The Waukesha Common Council on Thursday decided to request state approval to tap Lake Michigan.
The decision came after questions over whether the city should spend more time gathering details about the proposal and whether applying for approval would limit the city’s options in the future.
“To not move this application forward would be a disservice to our citizens at this time,” said Alderman Rick Tortomasi. “It is not a commitment.”
Thursday’s vote means the city will ask the Wisconsin Department of Natural Resources to approve the plan to build a pipeline to Lake Michigan. The proposal emerged as the cheapest and preferred option among the four alternatives the Waukesha Water Utility studied in detail.
It would cost an estimated $164 million to build a pipeline, pump stations and other infrastructure to buy Lake Michigan water and pump it to Waukesha. The project cost includes building a pipeline to return treated water from the city’s wastewater plant to Underwood Creek.
During a public hearing before the vote, five people asked the council to approve the water plan, and two asked to delay a decision.
Charlene Lemoine, a board member of the Waukesha Environmental Action League, said it would be a mistake to approve the application without performing more studies.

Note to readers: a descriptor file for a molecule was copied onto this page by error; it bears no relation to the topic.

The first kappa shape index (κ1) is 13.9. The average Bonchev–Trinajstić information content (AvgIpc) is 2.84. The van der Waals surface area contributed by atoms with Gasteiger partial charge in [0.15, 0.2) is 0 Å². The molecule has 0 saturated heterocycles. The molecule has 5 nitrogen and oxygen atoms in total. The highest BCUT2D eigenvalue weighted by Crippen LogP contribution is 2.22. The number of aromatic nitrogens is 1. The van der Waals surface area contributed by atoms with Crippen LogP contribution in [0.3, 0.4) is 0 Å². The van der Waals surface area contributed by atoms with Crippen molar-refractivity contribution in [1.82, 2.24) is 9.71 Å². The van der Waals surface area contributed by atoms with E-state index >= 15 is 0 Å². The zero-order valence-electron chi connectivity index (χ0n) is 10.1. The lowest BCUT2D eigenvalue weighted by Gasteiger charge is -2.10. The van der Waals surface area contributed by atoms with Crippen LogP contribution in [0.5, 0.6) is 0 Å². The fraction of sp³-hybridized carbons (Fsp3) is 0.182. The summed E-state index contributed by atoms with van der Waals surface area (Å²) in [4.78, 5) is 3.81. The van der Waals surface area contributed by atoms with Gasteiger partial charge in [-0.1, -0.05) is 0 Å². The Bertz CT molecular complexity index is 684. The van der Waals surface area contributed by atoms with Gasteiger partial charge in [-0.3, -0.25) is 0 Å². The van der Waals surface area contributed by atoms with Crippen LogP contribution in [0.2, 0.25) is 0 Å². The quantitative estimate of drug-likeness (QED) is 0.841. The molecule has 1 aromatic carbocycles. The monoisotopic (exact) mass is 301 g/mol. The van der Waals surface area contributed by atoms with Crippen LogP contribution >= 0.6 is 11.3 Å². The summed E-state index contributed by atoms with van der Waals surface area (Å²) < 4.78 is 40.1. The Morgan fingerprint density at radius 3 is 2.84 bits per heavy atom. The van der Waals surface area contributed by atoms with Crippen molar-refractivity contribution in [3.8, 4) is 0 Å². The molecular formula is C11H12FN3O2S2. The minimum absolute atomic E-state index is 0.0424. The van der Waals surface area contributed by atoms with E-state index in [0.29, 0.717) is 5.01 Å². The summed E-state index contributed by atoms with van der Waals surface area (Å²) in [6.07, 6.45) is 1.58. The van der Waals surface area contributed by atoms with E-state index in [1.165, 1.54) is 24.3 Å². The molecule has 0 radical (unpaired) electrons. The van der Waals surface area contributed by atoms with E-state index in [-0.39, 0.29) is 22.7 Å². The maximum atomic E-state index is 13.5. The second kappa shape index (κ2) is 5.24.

If the state approves the proposal, the city must also gain approval from the Council of Great Lakes Governors, which is comprised of the governors of the states that border the Great Lakes.
Lemoine said the council is likely to reject the plan until more alternatives are studied and more details are added.
“There is no reason to rush this decision,” Lemoine said, “and many reasons to wait.”
Clare O’Sheel, speaking on behalf of the Waukesha County Chamber of Commerce, urged the council to approve the plan, saying it will not prevent the city from exploring other options in the future.
“We believe extensive scientific study has demonstrated Lake Michigan is the best sustainable source,” O’Sheel said.
The utility’s wells are contaminated with radium, and on days of heavy water demand, the utility distributes water that exceeds U.S. Environmental Protection Agency limits.
The Waukesha utility is under a court order to meet a June 30, 2018, deadline to adhere to the federal radium standards.
Duchniak said that sending the DNR an application this month would help the city hit its deadline to supply radium-free water, but it will not prevent the city from modifying its plan or exploring other options in the future.
Although the deadline is more than eight years away, the city does not have much time to act, said Dan Duchniak, general manager of the Waukesha Water Utility. If the city applies for Wisconsin Department of Natural Resources approval this month, the best-case scenario would have the city begin engineering work next year and construction in 2013. Without any delays, the project would be complete in 2016.
That gives the city an 18-month buffer, Duchniak said, and the city will need that time if lawsuits are filed, he said, or if there are delays with the project.
“Every week and every month is critical at this point in terms of coming into compliance,” Duchniak said.